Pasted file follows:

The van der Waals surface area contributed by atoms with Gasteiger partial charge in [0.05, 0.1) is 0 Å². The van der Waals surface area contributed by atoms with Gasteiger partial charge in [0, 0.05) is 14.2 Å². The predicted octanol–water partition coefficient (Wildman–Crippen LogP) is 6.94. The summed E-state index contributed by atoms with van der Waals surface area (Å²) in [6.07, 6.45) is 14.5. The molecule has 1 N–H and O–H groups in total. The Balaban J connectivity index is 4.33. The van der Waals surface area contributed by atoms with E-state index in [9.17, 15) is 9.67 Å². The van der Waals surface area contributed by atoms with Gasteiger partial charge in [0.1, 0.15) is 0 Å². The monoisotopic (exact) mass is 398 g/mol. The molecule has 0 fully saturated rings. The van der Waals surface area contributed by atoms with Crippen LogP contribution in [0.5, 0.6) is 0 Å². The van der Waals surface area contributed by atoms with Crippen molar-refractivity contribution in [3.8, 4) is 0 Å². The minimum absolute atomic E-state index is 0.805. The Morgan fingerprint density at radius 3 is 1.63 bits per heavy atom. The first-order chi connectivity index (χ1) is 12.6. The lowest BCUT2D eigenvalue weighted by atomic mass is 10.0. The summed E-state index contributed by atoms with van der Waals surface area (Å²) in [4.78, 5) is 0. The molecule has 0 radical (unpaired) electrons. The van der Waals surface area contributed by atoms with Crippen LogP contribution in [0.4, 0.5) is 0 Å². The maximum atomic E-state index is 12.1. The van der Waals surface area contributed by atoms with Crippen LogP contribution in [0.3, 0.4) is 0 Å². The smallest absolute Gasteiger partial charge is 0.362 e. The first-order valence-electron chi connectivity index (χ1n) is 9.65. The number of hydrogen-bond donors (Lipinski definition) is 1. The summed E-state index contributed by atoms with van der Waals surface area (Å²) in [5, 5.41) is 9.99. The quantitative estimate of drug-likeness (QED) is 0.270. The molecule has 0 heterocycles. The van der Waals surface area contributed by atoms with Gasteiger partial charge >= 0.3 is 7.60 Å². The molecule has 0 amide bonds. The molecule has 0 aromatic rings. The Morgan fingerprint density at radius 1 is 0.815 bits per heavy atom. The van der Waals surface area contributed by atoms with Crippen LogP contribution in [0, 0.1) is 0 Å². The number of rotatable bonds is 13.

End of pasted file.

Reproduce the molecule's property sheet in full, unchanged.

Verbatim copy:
The van der Waals surface area contributed by atoms with Gasteiger partial charge in [0.05, 0.1) is 0 Å². The van der Waals surface area contributed by atoms with Gasteiger partial charge in [0, 0.05) is 14.2 Å². The predicted octanol–water partition coefficient (Wildman–Crippen LogP) is 6.94. The summed E-state index contributed by atoms with van der Waals surface area (Å²) in [6.07, 6.45) is 14.5. The molecule has 1 N–H and O–H groups in total. The Balaban J connectivity index is 4.33. The van der Waals surface area contributed by atoms with E-state index in [9.17, 15) is 9.67 Å². The van der Waals surface area contributed by atoms with Gasteiger partial charge in [0.1, 0.15) is 0 Å². The monoisotopic (exact) mass is 398 g/mol. The molecule has 0 fully saturated rings. The van der Waals surface area contributed by atoms with Crippen LogP contribution in [0.5, 0.6) is 0 Å². The van der Waals surface area contributed by atoms with Crippen molar-refractivity contribution in [3.8, 4) is 0 Å². The minimum absolute atomic E-state index is 0.805. The Morgan fingerprint density at radius 3 is 1.63 bits per heavy atom. The first-order chi connectivity index (χ1) is 12.6. The lowest BCUT2D eigenvalue weighted by atomic mass is 10.0. The summed E-state index contributed by atoms with van der Waals surface area (Å²) in [4.78, 5) is 0. The molecule has 0 radical (unpaired) electrons. The van der Waals surface area contributed by atoms with Crippen LogP contribution in [0.4, 0.5) is 0 Å². The maximum atomic E-state index is 12.1. The van der Waals surface area contributed by atoms with Crippen LogP contribution in [0.3, 0.4) is 0 Å². The smallest absolute Gasteiger partial charge is 0.362 e. The first-order valence-electron chi connectivity index (χ1n) is 9.65. The number of hydrogen-bond donors (Lipinski definition) is 1. The summed E-state index contributed by atoms with van der Waals surface area (Å²) in [5, 5.41) is 9.99. The quantitative estimate of drug-likeness (QED) is 0.270. The molecule has 0 heterocycles. The van der Waals surface area contributed by atoms with Gasteiger partial charge >= 0.3 is 7.60 Å². The molecule has 0 amide bonds. The molecule has 0 aromatic rings. The Morgan fingerprint density at radius 1 is 0.815 bits per heavy atom. The van der Waals surface area contributed by atoms with Crippen LogP contribution in [0, 0.1) is 0 Å². The number of rotatable bonds is 13.